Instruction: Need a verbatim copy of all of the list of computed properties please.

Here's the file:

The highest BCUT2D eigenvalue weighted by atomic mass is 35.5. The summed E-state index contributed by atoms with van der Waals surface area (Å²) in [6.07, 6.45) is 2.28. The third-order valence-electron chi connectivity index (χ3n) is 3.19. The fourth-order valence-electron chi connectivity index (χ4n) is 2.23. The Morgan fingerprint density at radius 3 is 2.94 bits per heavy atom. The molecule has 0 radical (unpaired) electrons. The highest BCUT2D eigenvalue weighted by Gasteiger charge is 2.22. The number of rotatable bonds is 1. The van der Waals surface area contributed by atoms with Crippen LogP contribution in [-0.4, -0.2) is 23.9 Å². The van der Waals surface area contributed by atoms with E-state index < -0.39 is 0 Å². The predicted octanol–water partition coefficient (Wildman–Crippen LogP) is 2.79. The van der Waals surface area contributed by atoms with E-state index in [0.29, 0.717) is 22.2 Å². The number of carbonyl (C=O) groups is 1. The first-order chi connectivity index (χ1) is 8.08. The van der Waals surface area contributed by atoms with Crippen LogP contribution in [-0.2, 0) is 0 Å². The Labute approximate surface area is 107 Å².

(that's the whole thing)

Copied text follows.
The highest BCUT2D eigenvalue weighted by atomic mass is 35.5. The summed E-state index contributed by atoms with van der Waals surface area (Å²) in [6.07, 6.45) is 2.28. The third-order valence-electron chi connectivity index (χ3n) is 3.19. The fourth-order valence-electron chi connectivity index (χ4n) is 2.23. The Morgan fingerprint density at radius 3 is 2.94 bits per heavy atom. The molecule has 0 radical (unpaired) electrons. The highest BCUT2D eigenvalue weighted by Gasteiger charge is 2.22. The number of rotatable bonds is 1. The van der Waals surface area contributed by atoms with Crippen LogP contribution in [-0.4, -0.2) is 23.9 Å². The van der Waals surface area contributed by atoms with E-state index < -0.39 is 0 Å². The predicted octanol–water partition coefficient (Wildman–Crippen LogP) is 2.79. The van der Waals surface area contributed by atoms with E-state index in [0.29, 0.717) is 22.2 Å². The number of carbonyl (C=O) groups is 1. The first-order chi connectivity index (χ1) is 8.08. The van der Waals surface area contributed by atoms with Crippen LogP contribution in [-0.2, 0) is 0 Å². The Labute approximate surface area is 107 Å².